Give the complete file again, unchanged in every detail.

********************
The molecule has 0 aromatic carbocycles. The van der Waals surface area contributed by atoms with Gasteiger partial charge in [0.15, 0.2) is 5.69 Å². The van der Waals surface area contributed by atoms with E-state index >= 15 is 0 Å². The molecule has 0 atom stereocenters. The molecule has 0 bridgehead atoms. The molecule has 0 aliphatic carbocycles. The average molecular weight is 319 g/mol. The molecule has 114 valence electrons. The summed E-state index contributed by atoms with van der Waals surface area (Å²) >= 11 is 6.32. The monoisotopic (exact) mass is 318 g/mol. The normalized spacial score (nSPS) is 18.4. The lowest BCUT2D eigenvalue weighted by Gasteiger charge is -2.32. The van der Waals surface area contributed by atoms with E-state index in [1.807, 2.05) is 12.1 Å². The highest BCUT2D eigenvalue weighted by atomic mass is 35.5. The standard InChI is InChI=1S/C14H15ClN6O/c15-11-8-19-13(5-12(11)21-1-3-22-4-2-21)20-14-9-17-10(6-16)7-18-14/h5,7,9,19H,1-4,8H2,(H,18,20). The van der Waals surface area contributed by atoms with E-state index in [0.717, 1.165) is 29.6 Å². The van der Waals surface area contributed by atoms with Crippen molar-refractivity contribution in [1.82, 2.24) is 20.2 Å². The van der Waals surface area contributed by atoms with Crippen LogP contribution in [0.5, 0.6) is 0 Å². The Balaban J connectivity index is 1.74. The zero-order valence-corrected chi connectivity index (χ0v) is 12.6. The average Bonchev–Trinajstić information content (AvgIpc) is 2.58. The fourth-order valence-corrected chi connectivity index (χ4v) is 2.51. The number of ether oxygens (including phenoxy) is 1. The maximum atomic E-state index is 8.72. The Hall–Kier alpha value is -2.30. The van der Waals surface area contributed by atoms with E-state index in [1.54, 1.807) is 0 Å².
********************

The molecule has 0 aromatic carbocycles. The van der Waals surface area contributed by atoms with Gasteiger partial charge in [0.15, 0.2) is 5.69 Å². The van der Waals surface area contributed by atoms with E-state index >= 15 is 0 Å². The molecule has 0 atom stereocenters. The molecule has 0 bridgehead atoms. The molecule has 0 aliphatic carbocycles. The average molecular weight is 319 g/mol. The molecule has 114 valence electrons. The summed E-state index contributed by atoms with van der Waals surface area (Å²) >= 11 is 6.32. The monoisotopic (exact) mass is 318 g/mol. The normalized spacial score (nSPS) is 18.4. The lowest BCUT2D eigenvalue weighted by Gasteiger charge is -2.32. The van der Waals surface area contributed by atoms with E-state index in [1.807, 2.05) is 12.1 Å². The highest BCUT2D eigenvalue weighted by atomic mass is 35.5. The standard InChI is InChI=1S/C14H15ClN6O/c15-11-8-19-13(5-12(11)21-1-3-22-4-2-21)20-14-9-17-10(6-16)7-18-14/h5,7,9,19H,1-4,8H2,(H,18,20). The van der Waals surface area contributed by atoms with E-state index in [0.717, 1.165) is 29.6 Å². The van der Waals surface area contributed by atoms with Crippen molar-refractivity contribution in [1.82, 2.24) is 20.2 Å². The van der Waals surface area contributed by atoms with Crippen LogP contribution in [0.5, 0.6) is 0 Å². The Balaban J connectivity index is 1.74. The zero-order valence-corrected chi connectivity index (χ0v) is 12.6. The average Bonchev–Trinajstić information content (AvgIpc) is 2.58. The fourth-order valence-corrected chi connectivity index (χ4v) is 2.51. The number of ether oxygens (including phenoxy) is 1. The maximum atomic E-state index is 8.72. The Hall–Kier alpha value is -2.30. The van der Waals surface area contributed by atoms with E-state index in [1.54, 1.807) is 0 Å².